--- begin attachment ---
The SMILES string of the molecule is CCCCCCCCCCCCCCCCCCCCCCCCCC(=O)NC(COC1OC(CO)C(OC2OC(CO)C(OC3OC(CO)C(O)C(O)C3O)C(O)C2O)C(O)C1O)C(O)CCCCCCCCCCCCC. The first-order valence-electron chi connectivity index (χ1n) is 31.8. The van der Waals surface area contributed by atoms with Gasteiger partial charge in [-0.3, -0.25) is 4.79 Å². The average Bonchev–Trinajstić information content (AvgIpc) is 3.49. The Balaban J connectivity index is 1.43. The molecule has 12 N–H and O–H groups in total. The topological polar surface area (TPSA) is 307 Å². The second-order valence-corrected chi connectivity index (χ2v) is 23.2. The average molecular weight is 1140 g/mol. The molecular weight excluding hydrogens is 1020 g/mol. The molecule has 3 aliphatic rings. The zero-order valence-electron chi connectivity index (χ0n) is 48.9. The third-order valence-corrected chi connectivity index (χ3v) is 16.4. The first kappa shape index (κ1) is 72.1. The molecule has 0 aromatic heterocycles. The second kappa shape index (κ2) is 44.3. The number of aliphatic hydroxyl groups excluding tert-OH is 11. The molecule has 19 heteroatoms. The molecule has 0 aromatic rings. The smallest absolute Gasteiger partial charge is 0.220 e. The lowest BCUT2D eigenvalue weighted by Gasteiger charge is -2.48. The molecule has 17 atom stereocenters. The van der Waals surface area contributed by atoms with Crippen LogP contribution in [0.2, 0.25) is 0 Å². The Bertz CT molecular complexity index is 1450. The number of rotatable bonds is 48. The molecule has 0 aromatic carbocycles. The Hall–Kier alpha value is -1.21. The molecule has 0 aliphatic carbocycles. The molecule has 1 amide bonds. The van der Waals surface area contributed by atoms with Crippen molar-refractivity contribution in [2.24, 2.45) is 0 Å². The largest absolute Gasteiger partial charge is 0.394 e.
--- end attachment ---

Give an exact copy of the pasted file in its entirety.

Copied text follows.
The SMILES string of the molecule is CCCCCCCCCCCCCCCCCCCCCCCCCC(=O)NC(COC1OC(CO)C(OC2OC(CO)C(OC3OC(CO)C(O)C(O)C3O)C(O)C2O)C(O)C1O)C(O)CCCCCCCCCCCCC. The first-order valence-electron chi connectivity index (χ1n) is 31.8. The van der Waals surface area contributed by atoms with Gasteiger partial charge in [-0.3, -0.25) is 4.79 Å². The average Bonchev–Trinajstić information content (AvgIpc) is 3.49. The Balaban J connectivity index is 1.43. The molecule has 12 N–H and O–H groups in total. The topological polar surface area (TPSA) is 307 Å². The second-order valence-corrected chi connectivity index (χ2v) is 23.2. The average molecular weight is 1140 g/mol. The molecular weight excluding hydrogens is 1020 g/mol. The molecule has 3 aliphatic rings. The zero-order valence-electron chi connectivity index (χ0n) is 48.9. The third-order valence-corrected chi connectivity index (χ3v) is 16.4. The first kappa shape index (κ1) is 72.1. The molecule has 0 aromatic heterocycles. The second kappa shape index (κ2) is 44.3. The number of aliphatic hydroxyl groups excluding tert-OH is 11. The molecule has 19 heteroatoms. The molecule has 0 aromatic rings. The smallest absolute Gasteiger partial charge is 0.220 e. The lowest BCUT2D eigenvalue weighted by Gasteiger charge is -2.48. The molecule has 17 atom stereocenters. The van der Waals surface area contributed by atoms with Crippen LogP contribution in [0.2, 0.25) is 0 Å². The Bertz CT molecular complexity index is 1450. The number of rotatable bonds is 48. The molecule has 0 aromatic carbocycles. The Hall–Kier alpha value is -1.21. The molecule has 0 aliphatic carbocycles. The molecule has 1 amide bonds. The van der Waals surface area contributed by atoms with Crippen molar-refractivity contribution in [2.24, 2.45) is 0 Å². The largest absolute Gasteiger partial charge is 0.394 e.